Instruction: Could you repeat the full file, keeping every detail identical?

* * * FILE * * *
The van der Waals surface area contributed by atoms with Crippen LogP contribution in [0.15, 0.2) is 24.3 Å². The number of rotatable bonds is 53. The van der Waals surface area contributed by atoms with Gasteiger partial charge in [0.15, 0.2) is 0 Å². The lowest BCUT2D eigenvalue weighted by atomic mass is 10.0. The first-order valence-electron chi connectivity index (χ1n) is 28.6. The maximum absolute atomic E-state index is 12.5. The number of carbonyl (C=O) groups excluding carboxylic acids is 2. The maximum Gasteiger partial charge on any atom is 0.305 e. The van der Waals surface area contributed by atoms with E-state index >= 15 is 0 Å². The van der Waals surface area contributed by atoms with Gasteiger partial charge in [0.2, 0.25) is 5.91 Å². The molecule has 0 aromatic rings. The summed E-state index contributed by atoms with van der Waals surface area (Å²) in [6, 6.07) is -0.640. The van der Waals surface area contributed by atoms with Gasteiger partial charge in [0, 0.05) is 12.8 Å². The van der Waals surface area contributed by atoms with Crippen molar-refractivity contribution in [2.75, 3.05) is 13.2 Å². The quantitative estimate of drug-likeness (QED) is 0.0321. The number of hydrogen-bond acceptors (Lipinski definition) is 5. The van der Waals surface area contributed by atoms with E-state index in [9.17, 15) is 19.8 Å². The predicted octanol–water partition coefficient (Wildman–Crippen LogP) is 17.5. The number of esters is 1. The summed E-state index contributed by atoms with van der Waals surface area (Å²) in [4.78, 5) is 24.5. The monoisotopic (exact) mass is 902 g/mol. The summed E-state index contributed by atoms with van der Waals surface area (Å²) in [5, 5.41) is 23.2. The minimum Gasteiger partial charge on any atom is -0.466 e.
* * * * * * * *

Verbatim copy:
The van der Waals surface area contributed by atoms with Crippen LogP contribution in [0.15, 0.2) is 24.3 Å². The number of rotatable bonds is 53. The van der Waals surface area contributed by atoms with Gasteiger partial charge in [0.15, 0.2) is 0 Å². The lowest BCUT2D eigenvalue weighted by atomic mass is 10.0. The first-order valence-electron chi connectivity index (χ1n) is 28.6. The maximum absolute atomic E-state index is 12.5. The number of carbonyl (C=O) groups excluding carboxylic acids is 2. The maximum Gasteiger partial charge on any atom is 0.305 e. The van der Waals surface area contributed by atoms with E-state index >= 15 is 0 Å². The van der Waals surface area contributed by atoms with Gasteiger partial charge in [0.2, 0.25) is 5.91 Å². The molecule has 0 aromatic rings. The summed E-state index contributed by atoms with van der Waals surface area (Å²) in [6, 6.07) is -0.640. The van der Waals surface area contributed by atoms with Gasteiger partial charge in [0, 0.05) is 12.8 Å². The van der Waals surface area contributed by atoms with Crippen molar-refractivity contribution in [2.75, 3.05) is 13.2 Å². The quantitative estimate of drug-likeness (QED) is 0.0321. The number of hydrogen-bond acceptors (Lipinski definition) is 5. The van der Waals surface area contributed by atoms with E-state index in [9.17, 15) is 19.8 Å². The predicted octanol–water partition coefficient (Wildman–Crippen LogP) is 17.5. The number of esters is 1. The summed E-state index contributed by atoms with van der Waals surface area (Å²) in [4.78, 5) is 24.5. The monoisotopic (exact) mass is 902 g/mol. The summed E-state index contributed by atoms with van der Waals surface area (Å²) in [5, 5.41) is 23.2. The minimum Gasteiger partial charge on any atom is -0.466 e.